John:  I think, you know, the funny thing is, no one ever really wrote down the process.

Martin:  Oh, really.

John:   So to speak, so there’s just references to it – but apparently, somehow they bartered for parts of the whale…the teeth or bones or whatever, and different artisans, after it was captured, and during their leisure time which there was lots of — these voyages were three and four years long, they would make objects.  Absolutely wonderful objects out of it — you know walking sticks and elaborately carved inlaid boxes or engraved teeth.

We suspect obviously a guy like Myrick of the Susan’s Teeth probably was good at what he did and so other people on the vessel gave him their tooth and said do one for me, or whatever, because he was good at it.  We don’t know, but that’s speculation.  Why would one guy do 29 or 30 teeth, you know, just for himself, so you kind of gotta think he was maybe executing the work for other people on board because he was good, which is typical because you don’t put a painting in your house – you don’t take out a canvas and start painting it yourself – you go buy one from somebody that’s good, and hang it up.

The process, you know, they smooth the teeth.  When they come out of the jaw they are rough and they were nice and smooth and prepared for engraving.

Martin:  Do you know how they would do that?

John:  They probably took some of the heavy stuff off with a knife and then the final part was probably sanded with shark skin or something rough – material – and then polished in some way.

Probably everybody had their own little technique or something to do it.  And then they went through the process of engraving the tooth with a scene – a lot of times they copied stuff out of books and publications at the time, like Harper’s and different things like that.

There were books called the Naval Monument with scenes of battles in them…different, War of 1812 battles and a lot of teeth have those scenes directly copied onto them.  But there is a lot of research being done on connecting these.  You know they copied scenes off of sheet music and whatever they could; things that they could copy.  And then they had different processes.  Nobody is exactly sure how they inked or colored the engraved lines but some combination of some sort of ship-board materials and some of them did them with polychrome coloring.  Those were inks that they had or paint or something you know, but I don’t think anybody really knows the exact formula.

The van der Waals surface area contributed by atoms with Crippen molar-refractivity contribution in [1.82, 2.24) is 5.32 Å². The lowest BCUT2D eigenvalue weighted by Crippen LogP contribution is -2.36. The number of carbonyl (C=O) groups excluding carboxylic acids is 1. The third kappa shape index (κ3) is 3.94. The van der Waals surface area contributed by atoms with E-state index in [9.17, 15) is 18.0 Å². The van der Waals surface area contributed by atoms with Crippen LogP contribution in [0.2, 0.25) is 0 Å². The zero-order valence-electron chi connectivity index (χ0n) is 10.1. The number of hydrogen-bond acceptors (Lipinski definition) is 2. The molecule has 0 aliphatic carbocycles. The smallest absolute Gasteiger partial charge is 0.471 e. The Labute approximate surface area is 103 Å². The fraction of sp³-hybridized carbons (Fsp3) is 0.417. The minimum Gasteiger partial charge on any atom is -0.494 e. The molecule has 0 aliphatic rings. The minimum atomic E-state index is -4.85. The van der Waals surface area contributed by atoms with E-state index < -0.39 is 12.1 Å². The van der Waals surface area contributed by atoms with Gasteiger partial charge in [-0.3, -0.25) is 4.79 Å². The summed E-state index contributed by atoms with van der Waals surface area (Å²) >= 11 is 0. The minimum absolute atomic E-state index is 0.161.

Again, it was something that never really was written down.

Martin:  It’s hard to imagine exactly – it was done with a needle or some sharp object.

John:  Yeah, a knife or needle or something.

Martin:  And then you couldn’t really see what you engraved until it was colored so that must have been really…

John:  Yeah, I often thought perhaps they colored the surface, so the tooth was black when they started and then engraved and you saw the white.  But I’ve talked to modern day scrimshanders and they say they don’t.  They say they can see it just fine as they engrave their way through, so they do work with the tooth in the white form.

Martin:  So are there any modern day scrimshanders that are noted for their work?

John:  I’m sure there are.  I don’t really follow that market very much.  I’m strictly really only involved in 19th century work, so I’m sure there’s some very good ones.  There were a few that were talked about at the last scrimshaw symposium, a couple of guys from Massachusetts that are apparently good, but again, I don’t follow that market.  It’s nothing I handle.

Martin:  Right.  And I have seen this myself, and of course I always like to talk about fakes, but I’ve seen myself where someone has taken a period tooth and scrimshawed it recently.  I don’t know if you consider that a fake or not.  But you can tell it’s very fresh.

John:  Well, it absolutely is a fake if it’s done to look like it’s19th century work.  Now, if someone takes an old tooth and puts work on it that’s clearly modern and acknowledges it, than it’ fine, then it’s contemporary scrimshaw.  But one of the trickiest parts of the business is when someone finds a tooth that was polished in the 19th century…which they show up once in a while…they’re not really common, but I think sometimes people polished them and just kept the tooth as a curiosity and never engraved it.  Well, if someone gets ahold of one of those it has all the natural patina and age color on it and if someone is clever enough to put work on it that really looks like in the 19th century feel, that’s a tricky one, even for the best eyes.